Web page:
A British Auxiliary Legion Officer’s Shoulder Belt Plate circa 1835 to 1837
A very rare officer’s shoulder belt plate of the British Auxiliary Legion circa 1835 to 1837 in use during the First Carlist War, the rectangular polished gilt backing plate is adorned with a pair of palm leaves which wrap around a heraldic shield below a crown.
The reverse of the plate has two buttons and two bent over bars for attaching to a buff leather shoulder belt. The plate shows good fire gilt overspill and has age discolouration.
The British Auxiliary Legion was formed in May 1835 when the Spanish government asked the British for permission to raise a force of 10,000 volunteers for service against Don Carlos in the First Carlist War. The British agreed, viewing this as a better alternative to direct intervention, although they did also provide regulars in support.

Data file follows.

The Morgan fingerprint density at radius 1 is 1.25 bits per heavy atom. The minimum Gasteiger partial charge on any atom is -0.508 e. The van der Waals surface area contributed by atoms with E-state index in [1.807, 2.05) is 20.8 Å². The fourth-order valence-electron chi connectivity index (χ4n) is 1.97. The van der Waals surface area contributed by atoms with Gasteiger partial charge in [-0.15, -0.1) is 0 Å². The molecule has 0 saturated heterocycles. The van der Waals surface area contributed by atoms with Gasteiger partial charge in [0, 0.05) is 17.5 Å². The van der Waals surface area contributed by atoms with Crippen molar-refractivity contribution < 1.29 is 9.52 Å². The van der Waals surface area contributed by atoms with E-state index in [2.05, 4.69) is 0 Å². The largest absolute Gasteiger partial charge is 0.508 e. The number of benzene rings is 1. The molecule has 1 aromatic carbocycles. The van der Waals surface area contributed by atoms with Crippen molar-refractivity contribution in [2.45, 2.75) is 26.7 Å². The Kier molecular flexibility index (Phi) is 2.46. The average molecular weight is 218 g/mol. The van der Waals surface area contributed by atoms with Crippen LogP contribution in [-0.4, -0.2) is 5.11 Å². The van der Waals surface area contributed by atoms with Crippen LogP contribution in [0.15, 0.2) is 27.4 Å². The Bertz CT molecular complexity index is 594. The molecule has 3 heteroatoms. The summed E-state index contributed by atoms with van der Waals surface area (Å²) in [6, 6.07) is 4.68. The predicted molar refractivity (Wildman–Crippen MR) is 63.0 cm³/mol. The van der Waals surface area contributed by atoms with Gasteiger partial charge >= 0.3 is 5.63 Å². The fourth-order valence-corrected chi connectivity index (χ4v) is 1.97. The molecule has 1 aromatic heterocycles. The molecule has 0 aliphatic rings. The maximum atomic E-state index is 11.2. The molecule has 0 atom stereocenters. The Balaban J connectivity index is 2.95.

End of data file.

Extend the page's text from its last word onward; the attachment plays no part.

The British Auxiliary Legion was sanctioned in Jun 1835 with the first detachments arriving in Spain on 10 July 1835. The initial full strength of 7,800 was on the ground by the end of Oct. Of the first contingent 3,200 were English, 2,800 were Irish and 1,800 Scots. Most were civilians with no military experience, including the officers. The men enlisted in the Spanish army, but under British conditions of service.
The Spanish also requested that Sir George de Lacy Evans command the British Auxiliary Legion. Evans was a liberal MP and had some military experience from the Peninsular 20 years earlier. Although a colonel in British service, once in Spain he had the local rank of lieutenant-general.
The first British Auxiliary Legion was disbanded on 10 Jun 1837, and was immediately replaced by a smaller second Legion. This in turn was disbanded on 8 Dec 1837 and replaced by an even smaller British Auxiliary Brigade.
A very rare opportunity to acquire a shoulder belt plate to the British Auxiliary Legion in very good condition with some minor surface scratches, most of the original fire gilt would appear to be missing or may need cleaning.